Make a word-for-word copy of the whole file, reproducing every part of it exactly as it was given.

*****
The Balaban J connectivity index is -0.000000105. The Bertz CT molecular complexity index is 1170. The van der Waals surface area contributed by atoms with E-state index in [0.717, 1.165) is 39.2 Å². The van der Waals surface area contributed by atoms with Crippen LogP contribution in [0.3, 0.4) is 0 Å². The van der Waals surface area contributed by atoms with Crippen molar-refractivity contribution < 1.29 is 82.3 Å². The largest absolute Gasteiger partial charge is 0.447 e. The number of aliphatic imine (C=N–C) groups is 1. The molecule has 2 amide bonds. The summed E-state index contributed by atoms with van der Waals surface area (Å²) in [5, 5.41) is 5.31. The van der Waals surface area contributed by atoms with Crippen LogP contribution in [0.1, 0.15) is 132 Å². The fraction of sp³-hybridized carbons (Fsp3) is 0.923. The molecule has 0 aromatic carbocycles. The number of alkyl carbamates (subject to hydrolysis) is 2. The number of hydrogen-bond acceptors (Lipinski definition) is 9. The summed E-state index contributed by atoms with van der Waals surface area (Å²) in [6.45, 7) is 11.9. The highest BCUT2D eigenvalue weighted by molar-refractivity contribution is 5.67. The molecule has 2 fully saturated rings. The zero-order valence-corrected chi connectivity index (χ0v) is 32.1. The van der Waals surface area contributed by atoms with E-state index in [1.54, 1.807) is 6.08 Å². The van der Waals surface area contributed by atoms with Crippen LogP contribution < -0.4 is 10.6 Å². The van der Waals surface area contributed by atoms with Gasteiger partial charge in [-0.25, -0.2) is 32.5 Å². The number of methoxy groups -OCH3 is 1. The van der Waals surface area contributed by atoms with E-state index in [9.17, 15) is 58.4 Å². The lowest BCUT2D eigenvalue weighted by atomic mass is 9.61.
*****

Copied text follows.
The Balaban J connectivity index is -0.000000105. The Bertz CT molecular complexity index is 1170. The van der Waals surface area contributed by atoms with E-state index in [0.717, 1.165) is 39.2 Å². The van der Waals surface area contributed by atoms with Crippen LogP contribution in [0.3, 0.4) is 0 Å². The van der Waals surface area contributed by atoms with Crippen molar-refractivity contribution < 1.29 is 82.3 Å². The largest absolute Gasteiger partial charge is 0.447 e. The number of aliphatic imine (C=N–C) groups is 1. The molecule has 2 amide bonds. The summed E-state index contributed by atoms with van der Waals surface area (Å²) in [5, 5.41) is 5.31. The van der Waals surface area contributed by atoms with Crippen LogP contribution in [0.1, 0.15) is 132 Å². The fraction of sp³-hybridized carbons (Fsp3) is 0.923. The molecule has 0 aromatic carbocycles. The number of alkyl carbamates (subject to hydrolysis) is 2. The number of hydrogen-bond acceptors (Lipinski definition) is 9. The summed E-state index contributed by atoms with van der Waals surface area (Å²) in [6.45, 7) is 11.9. The highest BCUT2D eigenvalue weighted by molar-refractivity contribution is 5.67. The molecule has 2 fully saturated rings. The zero-order valence-corrected chi connectivity index (χ0v) is 32.1. The van der Waals surface area contributed by atoms with E-state index in [1.54, 1.807) is 6.08 Å². The van der Waals surface area contributed by atoms with Crippen LogP contribution < -0.4 is 10.6 Å². The van der Waals surface area contributed by atoms with Gasteiger partial charge in [-0.25, -0.2) is 32.5 Å². The number of methoxy groups -OCH3 is 1. The van der Waals surface area contributed by atoms with E-state index in [9.17, 15) is 58.4 Å². The lowest BCUT2D eigenvalue weighted by atomic mass is 9.61.